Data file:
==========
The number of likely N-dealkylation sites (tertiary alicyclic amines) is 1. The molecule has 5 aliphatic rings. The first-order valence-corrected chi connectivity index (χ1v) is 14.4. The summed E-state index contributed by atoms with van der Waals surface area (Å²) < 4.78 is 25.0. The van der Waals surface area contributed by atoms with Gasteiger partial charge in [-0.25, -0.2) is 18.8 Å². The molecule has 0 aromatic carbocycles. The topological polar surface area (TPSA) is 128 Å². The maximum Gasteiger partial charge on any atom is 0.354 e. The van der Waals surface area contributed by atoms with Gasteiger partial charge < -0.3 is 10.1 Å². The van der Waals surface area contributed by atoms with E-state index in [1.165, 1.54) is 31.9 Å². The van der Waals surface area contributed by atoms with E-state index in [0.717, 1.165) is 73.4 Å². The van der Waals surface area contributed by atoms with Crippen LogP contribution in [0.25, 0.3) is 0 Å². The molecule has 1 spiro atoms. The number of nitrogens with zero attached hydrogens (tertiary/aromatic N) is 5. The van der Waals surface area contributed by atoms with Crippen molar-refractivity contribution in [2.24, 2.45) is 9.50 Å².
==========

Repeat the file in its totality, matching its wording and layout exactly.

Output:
The number of likely N-dealkylation sites (tertiary alicyclic amines) is 1. The molecule has 5 aliphatic rings. The first-order valence-corrected chi connectivity index (χ1v) is 14.4. The summed E-state index contributed by atoms with van der Waals surface area (Å²) < 4.78 is 25.0. The van der Waals surface area contributed by atoms with Gasteiger partial charge in [-0.25, -0.2) is 18.8 Å². The molecule has 0 aromatic carbocycles. The topological polar surface area (TPSA) is 128 Å². The maximum Gasteiger partial charge on any atom is 0.354 e. The van der Waals surface area contributed by atoms with Gasteiger partial charge < -0.3 is 10.1 Å². The van der Waals surface area contributed by atoms with E-state index in [1.165, 1.54) is 31.9 Å². The van der Waals surface area contributed by atoms with E-state index in [0.717, 1.165) is 73.4 Å². The van der Waals surface area contributed by atoms with Crippen LogP contribution in [0.25, 0.3) is 0 Å². The molecule has 1 spiro atoms. The number of nitrogens with zero attached hydrogens (tertiary/aromatic N) is 5. The van der Waals surface area contributed by atoms with Crippen molar-refractivity contribution in [2.24, 2.45) is 9.50 Å².